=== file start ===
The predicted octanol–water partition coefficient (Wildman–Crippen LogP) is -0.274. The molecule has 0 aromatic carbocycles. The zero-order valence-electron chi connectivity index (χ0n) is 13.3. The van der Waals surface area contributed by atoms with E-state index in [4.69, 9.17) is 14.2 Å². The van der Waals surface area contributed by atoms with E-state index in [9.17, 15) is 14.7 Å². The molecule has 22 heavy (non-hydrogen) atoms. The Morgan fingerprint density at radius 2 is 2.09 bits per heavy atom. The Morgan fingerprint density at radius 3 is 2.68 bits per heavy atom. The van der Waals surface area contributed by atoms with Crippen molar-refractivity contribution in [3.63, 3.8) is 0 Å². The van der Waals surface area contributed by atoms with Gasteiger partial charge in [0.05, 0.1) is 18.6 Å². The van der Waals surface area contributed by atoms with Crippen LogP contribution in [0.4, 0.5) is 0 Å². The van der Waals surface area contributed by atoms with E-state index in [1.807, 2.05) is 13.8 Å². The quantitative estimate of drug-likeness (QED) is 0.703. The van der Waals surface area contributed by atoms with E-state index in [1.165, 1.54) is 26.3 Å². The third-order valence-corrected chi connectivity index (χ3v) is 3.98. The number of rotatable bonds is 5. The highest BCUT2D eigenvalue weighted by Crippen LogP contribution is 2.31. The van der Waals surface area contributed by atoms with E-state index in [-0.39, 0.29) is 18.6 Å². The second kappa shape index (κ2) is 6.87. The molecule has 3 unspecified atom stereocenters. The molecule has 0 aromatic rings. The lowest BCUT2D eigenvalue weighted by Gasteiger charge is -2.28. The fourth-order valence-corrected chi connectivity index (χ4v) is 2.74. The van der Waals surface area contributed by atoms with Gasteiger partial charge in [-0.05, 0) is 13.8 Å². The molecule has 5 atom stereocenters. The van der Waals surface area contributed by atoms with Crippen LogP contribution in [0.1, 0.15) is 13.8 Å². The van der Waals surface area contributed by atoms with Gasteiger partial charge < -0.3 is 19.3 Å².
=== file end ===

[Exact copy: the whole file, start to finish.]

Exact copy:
The predicted octanol–water partition coefficient (Wildman–Crippen LogP) is -0.274. The molecule has 0 aromatic carbocycles. The zero-order valence-electron chi connectivity index (χ0n) is 13.3. The van der Waals surface area contributed by atoms with E-state index in [4.69, 9.17) is 14.2 Å². The van der Waals surface area contributed by atoms with E-state index in [9.17, 15) is 14.7 Å². The molecule has 22 heavy (non-hydrogen) atoms. The Morgan fingerprint density at radius 2 is 2.09 bits per heavy atom. The Morgan fingerprint density at radius 3 is 2.68 bits per heavy atom. The van der Waals surface area contributed by atoms with Crippen molar-refractivity contribution in [3.63, 3.8) is 0 Å². The van der Waals surface area contributed by atoms with Gasteiger partial charge in [0.05, 0.1) is 18.6 Å². The van der Waals surface area contributed by atoms with Crippen LogP contribution in [0.4, 0.5) is 0 Å². The van der Waals surface area contributed by atoms with E-state index in [1.807, 2.05) is 13.8 Å². The quantitative estimate of drug-likeness (QED) is 0.703. The van der Waals surface area contributed by atoms with E-state index in [1.165, 1.54) is 26.3 Å². The third-order valence-corrected chi connectivity index (χ3v) is 3.98. The number of rotatable bonds is 5. The highest BCUT2D eigenvalue weighted by Crippen LogP contribution is 2.31. The van der Waals surface area contributed by atoms with E-state index in [-0.39, 0.29) is 18.6 Å². The second kappa shape index (κ2) is 6.87. The molecule has 3 unspecified atom stereocenters. The molecule has 0 aromatic rings. The lowest BCUT2D eigenvalue weighted by Gasteiger charge is -2.28. The fourth-order valence-corrected chi connectivity index (χ4v) is 2.74. The van der Waals surface area contributed by atoms with Gasteiger partial charge in [-0.05, 0) is 13.8 Å². The molecule has 5 atom stereocenters. The van der Waals surface area contributed by atoms with Crippen LogP contribution in [0.1, 0.15) is 13.8 Å². The van der Waals surface area contributed by atoms with Gasteiger partial charge < -0.3 is 19.3 Å².